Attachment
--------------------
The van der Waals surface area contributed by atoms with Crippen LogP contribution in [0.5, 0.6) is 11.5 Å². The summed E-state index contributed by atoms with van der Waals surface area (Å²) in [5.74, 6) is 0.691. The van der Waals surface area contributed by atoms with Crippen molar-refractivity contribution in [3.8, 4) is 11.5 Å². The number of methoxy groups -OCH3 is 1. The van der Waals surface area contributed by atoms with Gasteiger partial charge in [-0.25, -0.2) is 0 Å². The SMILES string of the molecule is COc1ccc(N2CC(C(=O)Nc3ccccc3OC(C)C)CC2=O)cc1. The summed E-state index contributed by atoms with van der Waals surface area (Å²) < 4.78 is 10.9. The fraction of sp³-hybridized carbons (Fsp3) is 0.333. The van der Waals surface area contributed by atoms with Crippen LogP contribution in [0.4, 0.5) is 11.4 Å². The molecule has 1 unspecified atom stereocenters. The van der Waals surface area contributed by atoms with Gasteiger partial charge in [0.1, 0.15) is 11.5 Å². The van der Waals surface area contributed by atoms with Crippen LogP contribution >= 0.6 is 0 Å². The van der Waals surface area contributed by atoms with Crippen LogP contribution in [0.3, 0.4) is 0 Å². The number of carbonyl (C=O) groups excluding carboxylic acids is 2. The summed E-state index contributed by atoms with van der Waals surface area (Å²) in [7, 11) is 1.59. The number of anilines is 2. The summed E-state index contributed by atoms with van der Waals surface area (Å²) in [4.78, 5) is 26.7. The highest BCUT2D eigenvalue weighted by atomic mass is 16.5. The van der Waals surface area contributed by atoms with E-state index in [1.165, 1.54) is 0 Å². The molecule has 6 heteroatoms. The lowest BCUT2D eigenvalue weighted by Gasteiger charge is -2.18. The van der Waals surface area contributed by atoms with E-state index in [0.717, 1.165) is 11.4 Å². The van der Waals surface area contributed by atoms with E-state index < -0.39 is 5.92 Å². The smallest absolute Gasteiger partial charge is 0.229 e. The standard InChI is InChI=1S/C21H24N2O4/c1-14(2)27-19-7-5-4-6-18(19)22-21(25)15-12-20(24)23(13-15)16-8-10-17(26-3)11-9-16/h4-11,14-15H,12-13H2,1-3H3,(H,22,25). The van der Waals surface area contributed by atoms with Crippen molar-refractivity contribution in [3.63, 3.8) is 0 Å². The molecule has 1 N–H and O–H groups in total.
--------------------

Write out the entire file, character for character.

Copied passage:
The van der Waals surface area contributed by atoms with Crippen LogP contribution in [0.5, 0.6) is 11.5 Å². The summed E-state index contributed by atoms with van der Waals surface area (Å²) in [5.74, 6) is 0.691. The van der Waals surface area contributed by atoms with Crippen molar-refractivity contribution in [3.8, 4) is 11.5 Å². The number of methoxy groups -OCH3 is 1. The van der Waals surface area contributed by atoms with Gasteiger partial charge in [-0.25, -0.2) is 0 Å². The SMILES string of the molecule is COc1ccc(N2CC(C(=O)Nc3ccccc3OC(C)C)CC2=O)cc1. The summed E-state index contributed by atoms with van der Waals surface area (Å²) < 4.78 is 10.9. The fraction of sp³-hybridized carbons (Fsp3) is 0.333. The van der Waals surface area contributed by atoms with Crippen LogP contribution in [0.4, 0.5) is 11.4 Å². The molecule has 1 unspecified atom stereocenters. The van der Waals surface area contributed by atoms with Gasteiger partial charge in [0.1, 0.15) is 11.5 Å². The van der Waals surface area contributed by atoms with Crippen LogP contribution >= 0.6 is 0 Å². The van der Waals surface area contributed by atoms with Crippen LogP contribution in [0.3, 0.4) is 0 Å². The number of carbonyl (C=O) groups excluding carboxylic acids is 2. The summed E-state index contributed by atoms with van der Waals surface area (Å²) in [7, 11) is 1.59. The number of anilines is 2. The summed E-state index contributed by atoms with van der Waals surface area (Å²) in [4.78, 5) is 26.7. The highest BCUT2D eigenvalue weighted by atomic mass is 16.5. The van der Waals surface area contributed by atoms with E-state index in [1.165, 1.54) is 0 Å². The molecule has 6 heteroatoms. The lowest BCUT2D eigenvalue weighted by Gasteiger charge is -2.18. The van der Waals surface area contributed by atoms with E-state index in [0.717, 1.165) is 11.4 Å². The van der Waals surface area contributed by atoms with E-state index < -0.39 is 5.92 Å². The smallest absolute Gasteiger partial charge is 0.229 e. The standard InChI is InChI=1S/C21H24N2O4/c1-14(2)27-19-7-5-4-6-18(19)22-21(25)15-12-20(24)23(13-15)16-8-10-17(26-3)11-9-16/h4-11,14-15H,12-13H2,1-3H3,(H,22,25). The van der Waals surface area contributed by atoms with Crippen molar-refractivity contribution in [3.63, 3.8) is 0 Å². The molecule has 1 N–H and O–H groups in total.